Mr. Bear

Reads: 238  | Likes: 0  | Shelves: 0  | Comments: 0

More Details
Status: Finished  |  Genre: Memoir  |  House: Booksie Classic
Special toys have special meaning to children. Teddy bears are one of the most historically revered toy. This story relates the importance of a Teddy bear in the life of one small child, and how it came to dominate the family. Told with humor and a lesson to be learned, "Mr. Bear" starts with its owner's infancy and follows her and her family for the next few years.

Submitted: November 26, 2016

A A A | A A A

Submitted: November 26, 2016



"Oh, thank you,” I said, taking the wrapped gift from my girlfriend, Laura. 

It was one more of a bunch given to me by friends following the birth of my first child, Natalie. 

“I’ll unwrap it in her behalf.”

Laura and I laughed at my little joke as I untied the big pink bow, lifted the cover of the box, and pushed back the tissue paper. There lay the stereotypical baby gift, a Teddy bear. It looked like every other Teddy bear: fluffy brown material, button eyes, an embroidered nose.

I put it in the crib, the one my husband Greg had so lovingly assembled a few months earlier, where my infant daughter was lying in her comfy, footsie pajamas. It was an abrupt contrast to her soft, blond hair and pale skin. Big blue eyes stared at the intruder as Natalie brushed against it with her arm, too young to actually grab it. 

“I guess it needs a name,” I mentioned to Greg, later that night after he arrived home from work.

We threw ideas around a bit, but nothing seemed right. We let it drop, both distracted by routine chores. Later, Greg suggested offhandedly while ruffling though the mail, “How about Mr. Bear?”

“Well, not very original, but I guess it’s about as good as any.  Okay, Mr. Bear it is.”

Natalie had Mr. Bear in her bed from that time on. As she was able to reach and grasp for things, Mr. Bear was frequently in her fist, her arms, lying over her chest and metaphorically joined to her hip.

As she crawled and then walked, Mr. Bear came right along with her. Trips in the car were accompanied by tantrums if Mr. Bear somehow got left at home. I quickly learned to look for the whereabouts of Mr. Bear before anything else. He was in total control of the mood in our house. If he chose to hide himself, chaos reigned. Picture a screaming child and two distraught parents frantically searching for a stuffed toy in every closet, drawer, crack, or crevice that could possibly conceal its flexible body.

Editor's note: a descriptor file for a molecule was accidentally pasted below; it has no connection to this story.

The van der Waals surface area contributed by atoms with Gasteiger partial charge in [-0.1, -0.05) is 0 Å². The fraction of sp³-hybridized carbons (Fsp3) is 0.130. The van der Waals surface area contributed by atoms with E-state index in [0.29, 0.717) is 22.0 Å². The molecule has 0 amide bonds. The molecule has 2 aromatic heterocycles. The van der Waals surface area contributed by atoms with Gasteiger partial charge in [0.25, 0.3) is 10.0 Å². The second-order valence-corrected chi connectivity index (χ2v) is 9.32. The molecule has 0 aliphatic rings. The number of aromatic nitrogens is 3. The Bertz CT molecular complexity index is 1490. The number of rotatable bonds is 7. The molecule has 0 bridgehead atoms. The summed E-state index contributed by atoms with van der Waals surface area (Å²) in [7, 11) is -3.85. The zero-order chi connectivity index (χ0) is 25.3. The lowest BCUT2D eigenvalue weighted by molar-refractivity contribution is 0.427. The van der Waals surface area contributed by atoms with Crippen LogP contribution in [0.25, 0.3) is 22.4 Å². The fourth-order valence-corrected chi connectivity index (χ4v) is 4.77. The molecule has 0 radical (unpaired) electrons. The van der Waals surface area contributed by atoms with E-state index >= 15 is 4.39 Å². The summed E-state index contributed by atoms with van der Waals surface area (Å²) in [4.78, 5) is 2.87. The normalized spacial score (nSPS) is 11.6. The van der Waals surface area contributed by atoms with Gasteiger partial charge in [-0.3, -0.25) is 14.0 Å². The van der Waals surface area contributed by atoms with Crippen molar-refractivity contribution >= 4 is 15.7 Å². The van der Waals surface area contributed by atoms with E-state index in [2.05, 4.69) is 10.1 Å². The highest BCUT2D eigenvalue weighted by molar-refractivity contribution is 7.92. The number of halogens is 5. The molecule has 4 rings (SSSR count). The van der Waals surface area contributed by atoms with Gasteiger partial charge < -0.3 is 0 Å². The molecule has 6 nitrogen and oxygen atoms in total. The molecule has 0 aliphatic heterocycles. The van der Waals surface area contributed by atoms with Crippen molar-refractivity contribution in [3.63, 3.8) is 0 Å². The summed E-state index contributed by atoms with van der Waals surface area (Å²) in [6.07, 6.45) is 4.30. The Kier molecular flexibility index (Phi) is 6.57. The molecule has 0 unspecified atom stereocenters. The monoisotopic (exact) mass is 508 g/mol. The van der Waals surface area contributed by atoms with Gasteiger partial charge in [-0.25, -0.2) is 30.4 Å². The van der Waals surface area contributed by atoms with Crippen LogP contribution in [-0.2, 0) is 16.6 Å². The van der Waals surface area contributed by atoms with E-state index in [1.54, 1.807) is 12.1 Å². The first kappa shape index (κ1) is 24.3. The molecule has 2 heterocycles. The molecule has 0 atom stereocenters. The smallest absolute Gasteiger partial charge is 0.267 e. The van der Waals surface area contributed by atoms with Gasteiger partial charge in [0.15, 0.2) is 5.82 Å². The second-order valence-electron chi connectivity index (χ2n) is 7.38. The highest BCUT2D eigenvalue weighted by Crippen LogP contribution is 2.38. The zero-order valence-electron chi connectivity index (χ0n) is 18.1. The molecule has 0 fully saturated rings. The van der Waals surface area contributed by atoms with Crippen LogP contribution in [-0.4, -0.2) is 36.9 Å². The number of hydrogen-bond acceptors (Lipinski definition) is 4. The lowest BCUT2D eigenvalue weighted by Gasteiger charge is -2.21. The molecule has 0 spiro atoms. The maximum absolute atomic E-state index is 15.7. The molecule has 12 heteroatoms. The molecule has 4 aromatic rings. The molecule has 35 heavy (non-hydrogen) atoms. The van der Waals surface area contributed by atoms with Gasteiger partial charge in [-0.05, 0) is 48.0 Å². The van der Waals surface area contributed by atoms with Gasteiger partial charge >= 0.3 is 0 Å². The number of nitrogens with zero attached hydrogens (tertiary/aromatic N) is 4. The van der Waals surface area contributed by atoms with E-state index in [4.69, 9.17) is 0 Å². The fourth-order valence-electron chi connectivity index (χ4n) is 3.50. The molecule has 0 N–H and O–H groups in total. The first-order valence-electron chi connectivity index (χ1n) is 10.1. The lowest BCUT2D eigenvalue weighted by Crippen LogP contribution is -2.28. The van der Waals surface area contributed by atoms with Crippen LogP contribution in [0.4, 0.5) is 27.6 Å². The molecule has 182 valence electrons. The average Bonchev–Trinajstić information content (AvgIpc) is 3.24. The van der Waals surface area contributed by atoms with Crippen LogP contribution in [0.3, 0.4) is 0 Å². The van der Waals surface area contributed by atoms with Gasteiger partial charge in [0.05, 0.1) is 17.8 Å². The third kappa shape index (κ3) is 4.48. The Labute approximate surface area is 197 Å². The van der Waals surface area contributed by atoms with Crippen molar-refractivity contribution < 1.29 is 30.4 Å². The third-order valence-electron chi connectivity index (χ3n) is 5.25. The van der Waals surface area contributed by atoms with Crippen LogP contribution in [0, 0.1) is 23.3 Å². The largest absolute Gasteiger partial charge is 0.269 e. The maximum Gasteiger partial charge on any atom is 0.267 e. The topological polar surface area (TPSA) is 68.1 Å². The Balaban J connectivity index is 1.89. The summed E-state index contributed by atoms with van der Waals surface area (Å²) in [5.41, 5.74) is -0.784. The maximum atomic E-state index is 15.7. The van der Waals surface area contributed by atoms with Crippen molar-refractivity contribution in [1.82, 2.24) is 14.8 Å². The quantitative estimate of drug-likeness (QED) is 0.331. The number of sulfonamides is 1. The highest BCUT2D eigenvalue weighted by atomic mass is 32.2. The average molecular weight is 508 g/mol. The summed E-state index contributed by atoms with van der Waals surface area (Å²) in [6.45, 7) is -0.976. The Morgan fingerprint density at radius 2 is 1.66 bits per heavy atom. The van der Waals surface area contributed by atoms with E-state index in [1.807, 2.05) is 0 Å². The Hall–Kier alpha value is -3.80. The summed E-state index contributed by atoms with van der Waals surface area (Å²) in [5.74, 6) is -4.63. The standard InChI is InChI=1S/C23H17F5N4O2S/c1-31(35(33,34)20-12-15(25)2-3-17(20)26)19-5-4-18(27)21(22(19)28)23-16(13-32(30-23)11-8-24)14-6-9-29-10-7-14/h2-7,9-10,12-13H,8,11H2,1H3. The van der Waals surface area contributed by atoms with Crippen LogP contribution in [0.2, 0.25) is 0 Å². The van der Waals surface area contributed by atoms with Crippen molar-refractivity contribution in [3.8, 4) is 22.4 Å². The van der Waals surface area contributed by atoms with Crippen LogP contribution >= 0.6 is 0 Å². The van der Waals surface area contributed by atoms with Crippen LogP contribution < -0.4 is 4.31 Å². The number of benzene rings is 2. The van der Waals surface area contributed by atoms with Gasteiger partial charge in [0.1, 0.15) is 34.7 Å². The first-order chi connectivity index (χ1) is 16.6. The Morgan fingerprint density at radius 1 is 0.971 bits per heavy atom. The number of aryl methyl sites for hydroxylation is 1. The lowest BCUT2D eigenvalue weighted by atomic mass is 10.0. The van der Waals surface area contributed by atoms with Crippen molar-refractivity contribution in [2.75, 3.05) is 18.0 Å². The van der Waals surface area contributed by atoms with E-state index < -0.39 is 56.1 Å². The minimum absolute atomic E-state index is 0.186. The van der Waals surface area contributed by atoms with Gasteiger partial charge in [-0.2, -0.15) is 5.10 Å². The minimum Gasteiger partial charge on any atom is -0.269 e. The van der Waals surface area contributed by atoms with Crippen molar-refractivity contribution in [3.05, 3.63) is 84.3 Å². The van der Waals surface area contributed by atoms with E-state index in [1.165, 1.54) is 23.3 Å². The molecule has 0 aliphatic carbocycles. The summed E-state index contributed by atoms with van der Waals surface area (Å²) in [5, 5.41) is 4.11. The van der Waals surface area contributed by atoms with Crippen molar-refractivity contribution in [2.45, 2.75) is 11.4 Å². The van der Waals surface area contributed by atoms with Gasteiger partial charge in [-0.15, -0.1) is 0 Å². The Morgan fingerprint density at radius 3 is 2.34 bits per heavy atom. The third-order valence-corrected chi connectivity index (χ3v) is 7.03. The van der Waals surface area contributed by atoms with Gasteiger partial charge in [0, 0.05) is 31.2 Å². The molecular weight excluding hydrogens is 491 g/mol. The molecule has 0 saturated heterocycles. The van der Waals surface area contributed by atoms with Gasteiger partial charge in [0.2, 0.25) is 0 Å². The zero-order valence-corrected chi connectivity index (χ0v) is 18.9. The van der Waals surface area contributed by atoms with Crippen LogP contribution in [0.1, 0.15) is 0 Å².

I would often observe Natalie staring hard at Mr. Bear before pushing her face into his, feeling his softness, smelling him, finding comfort in his touch. His nose, originally protruding, became flat and pug-like.

When Natalie was teething, her drool found its way onto random parts of Mr. Bear, rendering him stiff and pungent. Occasionally, when he became too disgusting, I would steal him from her crib when she was sleeping and put him through the washer and dryer. I had to be quick about it so he could return to his assigned station and be there when Natalie awoke. However, I could see the confused look in her eyes. He just didn’t smell the same. She didn’t complain because it was Mr. Bear, after all, even though something was wrong. Over the next few days, she just drooled on him some more and sure enough, he bounced right back to the old Mr. Bear she knew and loved.

A year later, Natalie was a toddler, dragging Mr. Bear with her as she stumbled along. Mr. Bear looked a bit different now. After all the wear and tear and washings and dryings he had endured, he’d started fraying at the seams. Knowing what a vital member of our household he was, I came up with a solution.

I can patch him up easily, I figured.

I rummaged through some old clothes I retrieved from a box in the garage and came upon a worn pair of Greg’s trousers, brown in color and the same tone as Mr. Bear himself. I cut a few strips from the pants and armed myself with a needle and thread.  Pinning and stitching, I successfully patched the torn area.